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Eating Out vs Eating In

(Melbourne Notes - Written in 2009)

CBD & suburbs are filthy with excellent eateries scattered around most tauntingly. I mean it, Melbourne is a superb place if you’re into walking and eating (& wine!). Is it good news? Yes, but not always to me.

Being a Muslim in a predominantly Christian country is a challenge. True, halal butchers are not so hard to find and there are halal eateries in the city, but sometimes (just sometimes!) hovers the temptation to taste that dish so famous in that renowned restaurant everyone’s been showering with praises… but you can’t since it’s not halal-meat. Sure you can go anyway and order some seafood or veggie stuffs if you insist. Then you see the aforesaid dish come floating about to the next table and it smells so good you literally drool. You look at your own dish and you ponder. Temptation is in the air!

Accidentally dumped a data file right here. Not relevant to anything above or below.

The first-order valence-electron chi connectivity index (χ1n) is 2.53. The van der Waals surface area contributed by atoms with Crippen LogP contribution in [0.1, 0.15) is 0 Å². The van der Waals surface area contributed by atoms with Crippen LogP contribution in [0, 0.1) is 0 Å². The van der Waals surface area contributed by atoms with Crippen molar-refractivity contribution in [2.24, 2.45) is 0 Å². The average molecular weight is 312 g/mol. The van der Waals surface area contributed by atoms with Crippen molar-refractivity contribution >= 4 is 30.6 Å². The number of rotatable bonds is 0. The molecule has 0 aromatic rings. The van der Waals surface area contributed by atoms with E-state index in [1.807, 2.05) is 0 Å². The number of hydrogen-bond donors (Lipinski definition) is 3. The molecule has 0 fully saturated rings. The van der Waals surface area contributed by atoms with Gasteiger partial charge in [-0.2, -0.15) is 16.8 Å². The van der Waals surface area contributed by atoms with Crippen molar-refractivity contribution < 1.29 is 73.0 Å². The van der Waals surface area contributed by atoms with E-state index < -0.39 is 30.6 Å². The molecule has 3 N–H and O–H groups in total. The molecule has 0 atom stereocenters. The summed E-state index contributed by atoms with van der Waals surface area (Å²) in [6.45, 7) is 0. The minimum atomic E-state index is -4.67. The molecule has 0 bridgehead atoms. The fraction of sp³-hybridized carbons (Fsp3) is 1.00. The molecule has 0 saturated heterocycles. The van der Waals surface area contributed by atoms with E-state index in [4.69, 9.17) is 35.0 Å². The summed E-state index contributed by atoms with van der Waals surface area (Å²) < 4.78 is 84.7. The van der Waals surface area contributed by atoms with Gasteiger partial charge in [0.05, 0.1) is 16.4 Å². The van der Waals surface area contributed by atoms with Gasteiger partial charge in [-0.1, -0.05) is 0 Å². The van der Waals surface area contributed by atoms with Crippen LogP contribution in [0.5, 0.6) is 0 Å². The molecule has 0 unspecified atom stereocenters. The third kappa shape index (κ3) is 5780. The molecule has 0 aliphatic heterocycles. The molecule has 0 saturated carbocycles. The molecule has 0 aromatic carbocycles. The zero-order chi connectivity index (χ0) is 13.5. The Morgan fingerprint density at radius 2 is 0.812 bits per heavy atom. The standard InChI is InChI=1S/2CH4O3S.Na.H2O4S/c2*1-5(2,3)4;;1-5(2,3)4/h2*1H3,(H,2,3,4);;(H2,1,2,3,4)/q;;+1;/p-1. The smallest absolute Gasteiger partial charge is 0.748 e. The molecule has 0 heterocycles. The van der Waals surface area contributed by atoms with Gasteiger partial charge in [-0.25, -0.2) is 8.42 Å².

So you know that you can’t always eat out, because even if they are cheap, the choice is limited. And they’re not exactly cheap, mind you. Regular lunch in a tiny eatery will cost you around AUD 8, drinks excluded. Dinner set is around AUD 15/pax by a struggling student’s standard. Desk-jockeys like me are expected to go to better restaurants/bars; there goes *extra* AUD 20/pax, desserts excluded. Ridiculous when you try to convert everything to Rupiah.

And when you know you can’t always eat out, you find yourself face to face with the cooker.